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Can Goldfish Feel Pain?


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  • Regular Member

Ok, I know that all of us here are thinking "DUH OMG YES YOU AWFUL WOMAN", but I saw this mentioned on another forum and I was interested to see what people thought.

Someone said that some other person claimed that goldfish did not posses the brain capacity to feel pain; therefore (presumably) they can not feel pain.

Here is the link (it is about a video on youtube of a Goldfish with dropsy. The OP thought this fish was hilarious until others chimed in about how the fish was in pain. Then the OP posted a blurb from the youtube site about how the video poster heard from some vet about how goldies can't feel pain) http://www.aquaticcommunity.com/aquariumfo...ead.php?t=33632

I personally do think that all creatures can feel pain..after all, isn't that a neccesary biological defense mechanism, or whatever (says the art history major)?? After all if they could not feel pain, wouldn't they be going around brutally and fatally wounding themselves by accident?? I have no idea. Also I am such a softy that I see imagined distress and pain in the animal kingdom all the time and regularly freak out over nothing anyways. That's just how I roll.

Discuss??

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  • Regular Member

This has the potential to become an explosive subject..... so let's keep it polite. It if slips into anything else, it will be gone.

Thank you.

As far as pain - yes. I agree. All living creatures feel pain in one form or another and in one way or another. That is a necessity for survival - just as breeding and eating are. I will no more inflict pain on a fish than I will on another human for no reason. If there is reason to cause pain, I try to do it in the most painless way - and only for purposes that should make pain/sickness/injury lessened, not worse.

I do think, however, that the "pain" a fish feels and the "pain" a human feels may be different. A fish has no sense of "future" - and cannot anticipate worse pain. Therefore that which they are feeling is not heightened by anticipation. It is a fact.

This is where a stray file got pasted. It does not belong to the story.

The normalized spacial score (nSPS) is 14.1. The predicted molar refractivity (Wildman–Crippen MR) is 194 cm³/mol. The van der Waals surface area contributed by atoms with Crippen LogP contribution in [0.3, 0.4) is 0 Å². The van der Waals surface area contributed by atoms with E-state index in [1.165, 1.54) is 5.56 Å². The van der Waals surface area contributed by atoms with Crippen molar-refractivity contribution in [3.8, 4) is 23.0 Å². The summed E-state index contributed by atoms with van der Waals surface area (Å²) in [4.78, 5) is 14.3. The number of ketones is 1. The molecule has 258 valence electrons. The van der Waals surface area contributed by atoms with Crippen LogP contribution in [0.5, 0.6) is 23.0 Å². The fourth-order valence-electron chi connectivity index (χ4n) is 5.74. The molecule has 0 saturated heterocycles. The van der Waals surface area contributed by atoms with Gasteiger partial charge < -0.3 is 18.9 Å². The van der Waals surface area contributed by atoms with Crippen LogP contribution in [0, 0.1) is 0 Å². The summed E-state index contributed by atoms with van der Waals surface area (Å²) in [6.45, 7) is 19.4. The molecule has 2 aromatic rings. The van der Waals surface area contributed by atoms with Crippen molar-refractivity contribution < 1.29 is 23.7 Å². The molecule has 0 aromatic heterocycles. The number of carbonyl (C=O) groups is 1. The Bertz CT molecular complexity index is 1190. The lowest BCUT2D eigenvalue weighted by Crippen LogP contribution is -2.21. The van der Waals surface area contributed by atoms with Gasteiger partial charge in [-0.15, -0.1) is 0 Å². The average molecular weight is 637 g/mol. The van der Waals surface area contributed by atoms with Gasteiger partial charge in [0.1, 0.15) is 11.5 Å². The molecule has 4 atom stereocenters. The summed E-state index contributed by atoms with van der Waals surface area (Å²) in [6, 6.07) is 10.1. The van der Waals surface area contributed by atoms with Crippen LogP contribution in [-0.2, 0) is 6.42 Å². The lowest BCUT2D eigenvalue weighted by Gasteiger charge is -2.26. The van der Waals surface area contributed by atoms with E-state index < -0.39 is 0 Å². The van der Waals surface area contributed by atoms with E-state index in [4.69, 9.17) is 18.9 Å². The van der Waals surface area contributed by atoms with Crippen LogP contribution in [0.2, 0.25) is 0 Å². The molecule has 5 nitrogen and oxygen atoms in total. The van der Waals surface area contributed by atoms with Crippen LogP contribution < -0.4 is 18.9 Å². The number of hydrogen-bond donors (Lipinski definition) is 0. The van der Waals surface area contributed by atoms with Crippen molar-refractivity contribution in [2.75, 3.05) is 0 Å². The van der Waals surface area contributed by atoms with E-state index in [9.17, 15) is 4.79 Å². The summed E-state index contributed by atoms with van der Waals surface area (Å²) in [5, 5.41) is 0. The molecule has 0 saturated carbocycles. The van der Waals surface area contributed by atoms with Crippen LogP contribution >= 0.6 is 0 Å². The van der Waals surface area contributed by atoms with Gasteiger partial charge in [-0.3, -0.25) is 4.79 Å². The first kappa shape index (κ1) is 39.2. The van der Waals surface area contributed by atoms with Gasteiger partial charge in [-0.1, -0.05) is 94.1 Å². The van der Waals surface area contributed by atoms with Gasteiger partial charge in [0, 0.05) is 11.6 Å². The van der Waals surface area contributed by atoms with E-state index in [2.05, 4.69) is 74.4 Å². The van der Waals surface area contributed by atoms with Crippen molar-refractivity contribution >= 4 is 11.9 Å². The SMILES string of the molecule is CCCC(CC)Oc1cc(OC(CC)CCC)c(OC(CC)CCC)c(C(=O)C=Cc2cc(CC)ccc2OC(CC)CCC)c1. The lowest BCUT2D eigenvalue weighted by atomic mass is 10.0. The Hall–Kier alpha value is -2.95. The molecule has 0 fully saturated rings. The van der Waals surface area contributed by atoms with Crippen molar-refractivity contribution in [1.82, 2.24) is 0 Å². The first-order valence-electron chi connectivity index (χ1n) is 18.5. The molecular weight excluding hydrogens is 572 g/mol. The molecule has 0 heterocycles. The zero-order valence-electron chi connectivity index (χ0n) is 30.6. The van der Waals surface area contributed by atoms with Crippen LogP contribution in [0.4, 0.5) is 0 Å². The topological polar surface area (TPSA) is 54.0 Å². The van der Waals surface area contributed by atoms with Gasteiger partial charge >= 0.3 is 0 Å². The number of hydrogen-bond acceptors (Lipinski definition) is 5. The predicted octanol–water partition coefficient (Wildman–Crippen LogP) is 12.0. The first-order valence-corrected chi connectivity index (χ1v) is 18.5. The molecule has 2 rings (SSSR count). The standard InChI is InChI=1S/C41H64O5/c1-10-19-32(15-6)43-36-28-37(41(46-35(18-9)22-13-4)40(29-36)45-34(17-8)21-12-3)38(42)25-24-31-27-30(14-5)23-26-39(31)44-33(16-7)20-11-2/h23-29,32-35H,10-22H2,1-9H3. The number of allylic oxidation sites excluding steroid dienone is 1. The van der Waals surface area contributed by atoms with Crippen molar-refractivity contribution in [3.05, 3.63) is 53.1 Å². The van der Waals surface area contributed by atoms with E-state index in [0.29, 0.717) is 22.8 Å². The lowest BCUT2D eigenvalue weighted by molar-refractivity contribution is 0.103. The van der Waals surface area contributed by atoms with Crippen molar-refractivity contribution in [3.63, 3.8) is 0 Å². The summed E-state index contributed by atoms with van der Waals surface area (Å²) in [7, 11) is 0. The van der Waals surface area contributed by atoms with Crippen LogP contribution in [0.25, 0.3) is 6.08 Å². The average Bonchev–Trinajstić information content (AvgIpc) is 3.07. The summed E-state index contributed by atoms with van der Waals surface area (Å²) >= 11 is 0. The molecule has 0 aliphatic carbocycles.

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  • Regular Member

Oh goodness, I am so sorry Daryl, I do not meant to stir the pot here and cause a ruckus! I just saw this and thought, "hmm, I've never thought of this before, I wonder what the gang at Koko's thinks??". If you think it is inappropriate, please do take it down, and I apologize again!

I was just especially interested in the "goldfish do not possess a brain complex enough to feel pain" bit. I thought maybe some of our more sciency members could jump in an tell us all about the brain structure of our fishy friends! Because I know I myself know nothing about that.

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  • Regular Member

Goldfish have nerves, spinal chords and brains...imo, that = the capacity to feel pain

I also know that in animal physiology departments most universities require that fish be put to sleep temporarly with clove oil if they're going to have any kind of invasive, aka painful, procedure done. If they couldn't feel pain, there would be no rule in place to ensure they aren't awake to feel these things.

"goldfish do not possess a brain complex enough to feel pain"

As for that, goldfish are 'complex' enough to produce neurotransmitters and hormones which act on the nervous system. I think arthropods and insects are more debatable in terms of pain, they don't have brains but just piles of nerves called ganglia, or on an even less complex level, neural nets in some invertebrates (not saying that I don't think they feel pain, but I could see this argument applying to them).

Basically, if it's a vertebrate, it's pretty much a guarantee that the animal feels pain.

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  • Regular Member

That's totally what I thought. If its got a spinal cord, it's got nerves, and nerves register sensation.

I think its just another case of the "goldfish are meaningless moving bits of colour" mentality. They really get a bad rap.

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  • Regular Member

If goldfish couldn't feel pain, then why would they do things like flash when they have parasites? Think about when you have an itch. It's like a very small, less intense pain. So if our goldies are flashing (or playing in airstone bubbles, or itching on ornaments) doesn't it make sense then that they are responding to pain the same way we would by scratching?

Also, when I was applying a topical treatment to my Phoenix earlier this week, I grabbed her funny. I think I was putting undue pressure on her dorsal. She started wiggling violently. I dunno, this alone proves to me that I was causing her pain (on accident :( ) and she was responding to it in a normal fishy way (wiggling).